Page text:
A statement on null-safety

The null-safety compilation failure will occur when attempting to construct the Kotlin class from within Kotlin code. When the Kotlin class is constructed from another language such as Java or Groovy an IllegalArgumentException will be thrown at runtime. In this sense the Kotlin creators’ argument of avoiding NPEs does not pragmatically hold true as the NullPointerException has simply been replaced by an IllegalArgumentException.”

I wrote the above statement the other day as part of a potential new book I am working on. However, I am not quite happy with it and I think it could sound a bit harsh or might not be quite correct either. I believe it can do with community feedback and with some more discusion, which I would be happy to accommodate, include and credit.

Anyone want to throw kudos and bats at this?

The argument has always been “you can avoid NPEs at compile time if you write Kotlin code”. Of course, if you use Kotlin code from code written in other languages, then there is no way to guarantee the absence of NPEs at compile time, because Kotlin is not involved in the process of compiling that other code.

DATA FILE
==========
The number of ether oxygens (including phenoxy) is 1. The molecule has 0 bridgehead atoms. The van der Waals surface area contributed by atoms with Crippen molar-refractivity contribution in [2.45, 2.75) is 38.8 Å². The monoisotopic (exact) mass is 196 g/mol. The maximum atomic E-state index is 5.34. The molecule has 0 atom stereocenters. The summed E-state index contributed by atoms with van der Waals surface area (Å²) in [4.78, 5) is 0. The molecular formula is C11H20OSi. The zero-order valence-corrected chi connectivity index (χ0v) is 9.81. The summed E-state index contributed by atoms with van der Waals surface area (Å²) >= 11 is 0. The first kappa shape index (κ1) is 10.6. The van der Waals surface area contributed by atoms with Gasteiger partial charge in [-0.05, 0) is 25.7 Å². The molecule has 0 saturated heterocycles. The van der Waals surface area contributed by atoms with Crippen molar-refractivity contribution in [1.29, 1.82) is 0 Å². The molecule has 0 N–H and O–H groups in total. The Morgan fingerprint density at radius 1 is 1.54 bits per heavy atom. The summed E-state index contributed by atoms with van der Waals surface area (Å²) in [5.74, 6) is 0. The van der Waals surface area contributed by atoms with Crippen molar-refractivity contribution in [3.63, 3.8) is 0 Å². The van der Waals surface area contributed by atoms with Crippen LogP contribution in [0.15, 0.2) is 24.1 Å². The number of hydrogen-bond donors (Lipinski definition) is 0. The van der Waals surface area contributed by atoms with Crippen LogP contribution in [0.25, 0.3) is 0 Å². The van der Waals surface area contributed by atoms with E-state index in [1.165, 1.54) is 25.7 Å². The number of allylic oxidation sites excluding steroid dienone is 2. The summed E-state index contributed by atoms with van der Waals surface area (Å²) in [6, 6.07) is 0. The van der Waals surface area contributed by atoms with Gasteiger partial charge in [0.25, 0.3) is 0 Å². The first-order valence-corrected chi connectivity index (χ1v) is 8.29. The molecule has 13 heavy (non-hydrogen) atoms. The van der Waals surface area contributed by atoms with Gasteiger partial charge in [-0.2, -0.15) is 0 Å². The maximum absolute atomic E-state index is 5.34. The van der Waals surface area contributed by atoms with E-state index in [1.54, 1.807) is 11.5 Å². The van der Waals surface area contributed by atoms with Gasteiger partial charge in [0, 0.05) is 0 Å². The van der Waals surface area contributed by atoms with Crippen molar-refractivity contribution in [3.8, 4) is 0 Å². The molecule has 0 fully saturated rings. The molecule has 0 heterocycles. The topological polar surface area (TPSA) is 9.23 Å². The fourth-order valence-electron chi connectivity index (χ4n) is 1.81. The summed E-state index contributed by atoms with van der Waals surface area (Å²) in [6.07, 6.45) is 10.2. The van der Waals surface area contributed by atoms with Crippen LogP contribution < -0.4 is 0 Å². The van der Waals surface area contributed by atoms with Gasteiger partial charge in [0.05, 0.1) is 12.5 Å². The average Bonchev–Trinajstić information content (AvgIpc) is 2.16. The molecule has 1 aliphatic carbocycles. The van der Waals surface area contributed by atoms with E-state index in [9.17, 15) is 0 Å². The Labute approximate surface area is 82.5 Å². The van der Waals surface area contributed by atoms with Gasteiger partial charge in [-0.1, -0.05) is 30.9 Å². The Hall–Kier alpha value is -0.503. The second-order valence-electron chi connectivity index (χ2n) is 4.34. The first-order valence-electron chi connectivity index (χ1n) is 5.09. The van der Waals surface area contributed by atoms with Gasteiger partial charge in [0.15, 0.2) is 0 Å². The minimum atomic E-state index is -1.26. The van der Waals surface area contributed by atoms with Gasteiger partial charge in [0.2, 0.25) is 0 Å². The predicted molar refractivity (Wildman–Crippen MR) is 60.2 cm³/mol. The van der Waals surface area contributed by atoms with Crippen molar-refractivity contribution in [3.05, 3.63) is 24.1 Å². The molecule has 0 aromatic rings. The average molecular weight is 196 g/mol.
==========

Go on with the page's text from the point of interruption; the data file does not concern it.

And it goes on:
Whether this argument pragmatically holds true or not depends on the kind of system you’re writing.

Another important point is when exactly the exception happens. In the Java case, the exception usually happens at some random place when you’re trying to use the object, where it’s not always clear where the object came from (it may have been passed through multiple calls, stored in collections, etc). In the case of Kotlin, there is a clear boundary where the validation happens - the public API of classes written in Kotlin. This makes it much easier to diagnose the errors when they do happen. And once you’re inside that boundary, you can be sure that the nullability contract is followed.


Thanks. That is a good point.

In addition to what Dmitry just said: Kotlin annotates all method parameters and return values automatically with the org.jetbrains.annotations.NotNull annotation. These annotations can (and in IntelliJ are) used from the Java side as well.

That means, writing Kotlin code provides the following advantages:

  • all methods automatically have Nullability annotations. You can use them in Java Code as well (without the visual clutter)
  • Nullability checks are generated by the compiler. They are enforced at the earliest possible moment (and not at the time of access, which might be at some other far away random place). Again without the visual clutter of the those checks.
  • Kotlin has the chance to establish a clearly defined model of what nullability means. This is really hard to do in Java because Eclipse, FindBugs and IDEA have different opinions what the @NotNull, @NonNull and @Nullable annotations mean (e.g. for inherited classes, field declarations)
  • You do not have the visual clutter of the Java 8 Optional class

The last point is debatable, though. The more Java APIs include the use of Optional the more alien they will feel in Kotlin.